Aiming Higher: Construction Industry Economic Update

Hank Harris, Director of Consulting of Ward and Smith Business Consulting, shared insights on the current state of the construction industry and tips for how construction business owners can grow and succeed, along with predictions on future trends.

Harris spent most of his career in a national management consulting and investment banking firm, where he specialized in working with privately held businesses. Having worked closely with hundreds of successful business owners over the years, Harris offers an insider’s perspective on the issues that are important to entrepreneurs and privately held businesses.

“An old joke is the definition of a recession is when your neighbor loses his job,” said Harris. “The definition of a depression is when you lose your job.”

Harris alluded to the fact that there is not much consensus over whether the US economy is in a recession or not. “Everyone I have been talking to has been building a lot and enjoying good times in 2022,” Harris explained. “This year will end at a very strong level for the overall industry.”

The construction industry encompasses approximately $1.7 trillion in value, representing around eight percent of the GDP. This has resulted in the construction industry being of critical importance to the GDP and the economy. Harris noted: “It’s really hard for the United States to have a healthy economy unless construction is healthy, and vice versa. The two things move in lockstep.”

A Higher Tide Raises all Ships    

Referring to the Bipartisan Infrastructure Law, Harris pointed out that around $853 million is going to be funneled into the construction industry. The increased level of spending that is set to take place is likely to take pressure off the major building contractors, creating a ripple effect that takes the pressure off the trade contractors.

“The money flushing into the built environment will, to some extent, lift all the boats. It won’t lift them equally, but it will be good for the overall environment and the future of the industry,” Harris commented.

For the most part, construction industry players currently have a very healthy backlog. However, the industry tends to lag behind major economic trends. Although balance sheets remain very strong, many recent surveys designed to gauge the sentiment of business owners are trending toward the downside.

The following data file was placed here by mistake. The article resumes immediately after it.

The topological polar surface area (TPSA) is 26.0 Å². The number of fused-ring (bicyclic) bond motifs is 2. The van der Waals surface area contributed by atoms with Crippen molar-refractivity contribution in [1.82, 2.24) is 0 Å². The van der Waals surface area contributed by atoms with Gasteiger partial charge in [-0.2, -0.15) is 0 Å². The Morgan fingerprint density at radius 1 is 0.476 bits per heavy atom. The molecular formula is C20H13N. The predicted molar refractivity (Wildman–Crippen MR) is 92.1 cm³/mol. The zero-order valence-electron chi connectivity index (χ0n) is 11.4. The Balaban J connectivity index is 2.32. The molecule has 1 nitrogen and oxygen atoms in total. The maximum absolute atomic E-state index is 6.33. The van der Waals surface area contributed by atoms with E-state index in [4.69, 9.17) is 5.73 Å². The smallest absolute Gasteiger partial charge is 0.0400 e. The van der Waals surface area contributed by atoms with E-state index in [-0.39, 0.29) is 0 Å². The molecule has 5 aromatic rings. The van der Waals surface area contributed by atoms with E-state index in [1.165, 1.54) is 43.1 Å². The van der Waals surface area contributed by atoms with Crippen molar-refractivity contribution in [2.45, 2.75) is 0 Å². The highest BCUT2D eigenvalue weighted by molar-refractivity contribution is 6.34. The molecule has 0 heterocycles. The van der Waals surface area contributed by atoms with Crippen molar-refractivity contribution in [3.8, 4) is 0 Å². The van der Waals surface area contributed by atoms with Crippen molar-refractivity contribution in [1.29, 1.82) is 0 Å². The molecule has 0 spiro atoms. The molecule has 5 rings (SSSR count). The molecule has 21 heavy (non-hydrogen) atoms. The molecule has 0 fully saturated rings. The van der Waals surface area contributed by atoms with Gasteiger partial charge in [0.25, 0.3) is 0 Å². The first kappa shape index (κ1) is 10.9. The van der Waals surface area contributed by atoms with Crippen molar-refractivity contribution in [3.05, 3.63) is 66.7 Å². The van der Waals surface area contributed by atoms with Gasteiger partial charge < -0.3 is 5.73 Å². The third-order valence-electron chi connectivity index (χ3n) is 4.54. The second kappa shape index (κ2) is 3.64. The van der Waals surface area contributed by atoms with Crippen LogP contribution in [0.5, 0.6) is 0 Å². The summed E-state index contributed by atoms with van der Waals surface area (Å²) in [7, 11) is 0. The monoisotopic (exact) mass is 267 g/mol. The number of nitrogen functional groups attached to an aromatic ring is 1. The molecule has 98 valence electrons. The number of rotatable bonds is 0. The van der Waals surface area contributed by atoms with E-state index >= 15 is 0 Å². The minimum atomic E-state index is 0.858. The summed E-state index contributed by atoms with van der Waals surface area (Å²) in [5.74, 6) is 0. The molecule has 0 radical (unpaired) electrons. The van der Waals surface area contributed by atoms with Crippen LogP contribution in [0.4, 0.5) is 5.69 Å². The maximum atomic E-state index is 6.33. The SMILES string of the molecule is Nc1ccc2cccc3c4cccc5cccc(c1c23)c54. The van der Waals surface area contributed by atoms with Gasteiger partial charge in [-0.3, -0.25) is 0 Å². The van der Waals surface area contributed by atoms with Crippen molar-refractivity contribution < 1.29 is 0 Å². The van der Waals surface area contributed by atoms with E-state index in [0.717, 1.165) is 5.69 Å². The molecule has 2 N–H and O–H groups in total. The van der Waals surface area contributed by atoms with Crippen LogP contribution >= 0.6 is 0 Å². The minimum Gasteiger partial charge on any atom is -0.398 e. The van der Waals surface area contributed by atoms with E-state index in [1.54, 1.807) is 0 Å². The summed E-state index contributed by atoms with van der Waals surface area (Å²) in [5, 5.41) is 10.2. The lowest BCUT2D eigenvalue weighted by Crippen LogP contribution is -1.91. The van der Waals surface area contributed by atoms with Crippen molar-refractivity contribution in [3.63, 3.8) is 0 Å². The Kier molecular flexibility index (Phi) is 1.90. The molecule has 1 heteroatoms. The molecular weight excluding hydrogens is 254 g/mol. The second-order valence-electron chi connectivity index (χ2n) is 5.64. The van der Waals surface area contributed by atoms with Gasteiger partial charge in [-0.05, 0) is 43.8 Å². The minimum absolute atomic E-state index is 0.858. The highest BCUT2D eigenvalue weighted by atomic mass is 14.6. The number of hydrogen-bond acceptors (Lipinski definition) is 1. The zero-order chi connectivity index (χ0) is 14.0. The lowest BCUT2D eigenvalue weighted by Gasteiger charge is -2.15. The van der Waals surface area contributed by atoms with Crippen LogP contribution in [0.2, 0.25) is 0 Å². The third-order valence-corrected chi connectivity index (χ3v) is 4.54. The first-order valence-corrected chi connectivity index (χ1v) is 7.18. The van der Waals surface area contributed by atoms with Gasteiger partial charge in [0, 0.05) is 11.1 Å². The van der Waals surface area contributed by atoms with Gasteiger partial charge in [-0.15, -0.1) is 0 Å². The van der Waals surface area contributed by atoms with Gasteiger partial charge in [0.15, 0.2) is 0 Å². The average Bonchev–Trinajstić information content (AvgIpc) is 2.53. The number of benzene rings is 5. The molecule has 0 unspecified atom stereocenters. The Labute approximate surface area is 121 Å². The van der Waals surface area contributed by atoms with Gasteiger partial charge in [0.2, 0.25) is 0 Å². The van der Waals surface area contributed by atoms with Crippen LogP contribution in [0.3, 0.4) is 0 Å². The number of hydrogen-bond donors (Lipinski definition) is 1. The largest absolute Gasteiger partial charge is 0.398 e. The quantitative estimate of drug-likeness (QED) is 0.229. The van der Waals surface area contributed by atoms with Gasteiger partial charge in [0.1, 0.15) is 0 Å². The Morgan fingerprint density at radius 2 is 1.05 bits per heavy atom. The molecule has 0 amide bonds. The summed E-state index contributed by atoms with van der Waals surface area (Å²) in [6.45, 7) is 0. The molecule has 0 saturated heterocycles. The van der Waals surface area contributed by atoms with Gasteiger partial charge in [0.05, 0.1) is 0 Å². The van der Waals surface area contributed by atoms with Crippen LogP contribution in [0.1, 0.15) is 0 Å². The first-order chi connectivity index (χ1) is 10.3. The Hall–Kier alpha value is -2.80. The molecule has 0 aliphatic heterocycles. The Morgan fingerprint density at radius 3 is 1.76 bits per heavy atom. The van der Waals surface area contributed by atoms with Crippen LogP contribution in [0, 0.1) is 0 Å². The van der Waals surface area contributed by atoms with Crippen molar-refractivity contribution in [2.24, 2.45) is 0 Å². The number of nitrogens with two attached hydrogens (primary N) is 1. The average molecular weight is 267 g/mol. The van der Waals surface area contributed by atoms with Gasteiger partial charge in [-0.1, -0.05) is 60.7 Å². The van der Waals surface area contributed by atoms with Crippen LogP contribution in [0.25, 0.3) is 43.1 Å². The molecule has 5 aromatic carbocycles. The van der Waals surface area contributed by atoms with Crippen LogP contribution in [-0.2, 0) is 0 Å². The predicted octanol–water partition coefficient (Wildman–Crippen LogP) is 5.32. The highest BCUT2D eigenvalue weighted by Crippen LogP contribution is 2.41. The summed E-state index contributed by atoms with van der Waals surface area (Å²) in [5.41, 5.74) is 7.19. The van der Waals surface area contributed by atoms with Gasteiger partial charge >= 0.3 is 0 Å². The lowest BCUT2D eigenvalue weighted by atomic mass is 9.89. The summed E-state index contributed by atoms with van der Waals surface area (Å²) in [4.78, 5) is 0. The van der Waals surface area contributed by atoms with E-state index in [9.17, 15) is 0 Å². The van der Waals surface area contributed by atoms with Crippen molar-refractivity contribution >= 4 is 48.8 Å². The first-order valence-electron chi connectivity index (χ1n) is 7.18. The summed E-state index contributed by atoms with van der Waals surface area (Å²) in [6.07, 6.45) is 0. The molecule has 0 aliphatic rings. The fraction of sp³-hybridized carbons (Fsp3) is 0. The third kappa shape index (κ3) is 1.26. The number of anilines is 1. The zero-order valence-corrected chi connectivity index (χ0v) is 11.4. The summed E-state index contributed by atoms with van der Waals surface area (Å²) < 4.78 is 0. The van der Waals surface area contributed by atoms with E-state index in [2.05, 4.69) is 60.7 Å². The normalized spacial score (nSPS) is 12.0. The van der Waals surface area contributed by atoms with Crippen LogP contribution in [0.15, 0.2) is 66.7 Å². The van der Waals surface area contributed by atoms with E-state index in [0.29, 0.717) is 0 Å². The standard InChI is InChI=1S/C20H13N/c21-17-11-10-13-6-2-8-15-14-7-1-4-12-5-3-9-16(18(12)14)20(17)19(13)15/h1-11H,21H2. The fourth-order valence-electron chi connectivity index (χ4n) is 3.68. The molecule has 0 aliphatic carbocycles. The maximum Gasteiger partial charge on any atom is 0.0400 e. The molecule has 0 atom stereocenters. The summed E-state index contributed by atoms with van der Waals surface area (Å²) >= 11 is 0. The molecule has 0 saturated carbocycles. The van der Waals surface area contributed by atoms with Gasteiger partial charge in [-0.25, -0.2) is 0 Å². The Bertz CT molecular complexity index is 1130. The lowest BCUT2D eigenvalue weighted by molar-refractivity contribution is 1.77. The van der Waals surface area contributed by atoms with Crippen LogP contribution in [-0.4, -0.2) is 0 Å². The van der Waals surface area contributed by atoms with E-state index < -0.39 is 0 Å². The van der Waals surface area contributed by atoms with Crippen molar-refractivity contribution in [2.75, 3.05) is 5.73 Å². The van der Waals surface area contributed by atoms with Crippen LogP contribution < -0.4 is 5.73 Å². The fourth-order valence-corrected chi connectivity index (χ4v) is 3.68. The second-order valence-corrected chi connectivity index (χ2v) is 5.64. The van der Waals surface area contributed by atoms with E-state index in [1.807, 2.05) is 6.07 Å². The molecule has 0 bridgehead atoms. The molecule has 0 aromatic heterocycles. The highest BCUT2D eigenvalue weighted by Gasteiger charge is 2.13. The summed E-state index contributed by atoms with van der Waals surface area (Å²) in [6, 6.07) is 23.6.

An ongoing problem the industry faces is the average contractor is trying to do more work than his capitalization can rationally allow. A good rule of thumb is to have at least 10 percent of production volume in working capital. Trying to turn the working capital too much can result in the business going under.

Having too much capital can also become an issue. “If you get over capitalized, you’re watering down your returns and keeping capital locked up in a risky business,” said Harris, “and you’re not really diversifying your personal economics.”

Generally, the sweet spot for a business is to have it stand on its own. Another important tip for business owners is not to sign personal indemnity agreements.

Succession Planning

One issue that has been gaining importance is the concept of succession planning. “Many business owners are still in that baby boomer phase, so there is a great migration going on generationally,” Harris explained.

People are wondering what to do with their companies, but focusing solely on who will become the next CEO is a mistake. Company leaders need to identify the individuals that will be able to fill gaps at every level of the organization in order to de-risk the business.

“If the company is going to perpetuate itself, we have to build young people up, get them interested in the business and bring them into these positions,” Harris added. “This is common sense, but it is a really big issue right now.”

The Five Circles of Risk

Those in the construction industry that want to make money should begin by figuring out how not to lose it, advised Harris. “Many businesses have jobs in process that are bleeding capital. Any construction company is going to have a bad job, no matter how diligent you are. It’s just part of the risk,” Harris noted.

Many companies will not be able to survive the negative leverage of two or three bad jobs at the same time. Harris pointed out that, “It’s not just the lost cash; it’s also the negative momentum that is going to hurt you organizationally.”

To minimize the risk of working jobs that bleed cash, companies should consider implementing the five circles of risk. “I got this from a board colleague, who was tasked with turning a company around that had people bidding on heavy civil projects all over the country. People were bidding on all sorts of jobs, and the losses were mounting,” said Harris.

As a means of initiating the turnaround, all the employees knew that every potential new job would have to pass the five circles of risk, which include: